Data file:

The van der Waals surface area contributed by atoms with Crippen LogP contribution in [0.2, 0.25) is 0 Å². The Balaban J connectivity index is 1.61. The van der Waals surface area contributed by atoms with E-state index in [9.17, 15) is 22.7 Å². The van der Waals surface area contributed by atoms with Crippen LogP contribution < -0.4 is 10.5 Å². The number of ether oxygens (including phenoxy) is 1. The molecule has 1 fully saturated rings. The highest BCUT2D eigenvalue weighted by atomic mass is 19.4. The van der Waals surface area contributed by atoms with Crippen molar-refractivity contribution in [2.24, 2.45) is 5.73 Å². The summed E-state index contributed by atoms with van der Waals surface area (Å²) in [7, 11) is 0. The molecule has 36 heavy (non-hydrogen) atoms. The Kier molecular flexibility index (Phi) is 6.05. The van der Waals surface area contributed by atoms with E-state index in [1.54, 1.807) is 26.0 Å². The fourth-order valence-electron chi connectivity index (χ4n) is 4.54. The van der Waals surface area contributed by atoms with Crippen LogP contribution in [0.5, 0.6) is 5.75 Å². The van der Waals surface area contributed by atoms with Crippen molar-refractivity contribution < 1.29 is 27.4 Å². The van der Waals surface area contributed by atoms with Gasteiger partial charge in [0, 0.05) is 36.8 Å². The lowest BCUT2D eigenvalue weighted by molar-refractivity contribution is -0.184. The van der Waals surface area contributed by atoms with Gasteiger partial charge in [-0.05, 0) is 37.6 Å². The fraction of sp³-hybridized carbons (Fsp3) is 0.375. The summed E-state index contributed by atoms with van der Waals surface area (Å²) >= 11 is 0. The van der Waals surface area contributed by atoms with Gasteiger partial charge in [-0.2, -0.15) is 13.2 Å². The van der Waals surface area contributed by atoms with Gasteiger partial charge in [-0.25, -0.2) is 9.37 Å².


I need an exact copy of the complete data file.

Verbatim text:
The van der Waals surface area contributed by atoms with Crippen LogP contribution in [0.2, 0.25) is 0 Å². The Balaban J connectivity index is 1.61. The van der Waals surface area contributed by atoms with E-state index in [9.17, 15) is 22.7 Å². The van der Waals surface area contributed by atoms with Crippen LogP contribution < -0.4 is 10.5 Å². The number of ether oxygens (including phenoxy) is 1. The molecule has 1 fully saturated rings. The highest BCUT2D eigenvalue weighted by atomic mass is 19.4. The van der Waals surface area contributed by atoms with Crippen molar-refractivity contribution in [2.24, 2.45) is 5.73 Å². The summed E-state index contributed by atoms with van der Waals surface area (Å²) in [7, 11) is 0. The molecule has 36 heavy (non-hydrogen) atoms. The Kier molecular flexibility index (Phi) is 6.05. The van der Waals surface area contributed by atoms with E-state index in [1.54, 1.807) is 26.0 Å². The fourth-order valence-electron chi connectivity index (χ4n) is 4.54. The van der Waals surface area contributed by atoms with Crippen LogP contribution in [0.5, 0.6) is 5.75 Å². The van der Waals surface area contributed by atoms with Crippen molar-refractivity contribution < 1.29 is 27.4 Å². The van der Waals surface area contributed by atoms with Gasteiger partial charge in [0, 0.05) is 36.8 Å². The lowest BCUT2D eigenvalue weighted by molar-refractivity contribution is -0.184. The van der Waals surface area contributed by atoms with Gasteiger partial charge in [-0.05, 0) is 37.6 Å². The fraction of sp³-hybridized carbons (Fsp3) is 0.375. The summed E-state index contributed by atoms with van der Waals surface area (Å²) >= 11 is 0. The van der Waals surface area contributed by atoms with Gasteiger partial charge in [-0.2, -0.15) is 13.2 Å². The van der Waals surface area contributed by atoms with Gasteiger partial charge in [-0.25, -0.2) is 9.37 Å².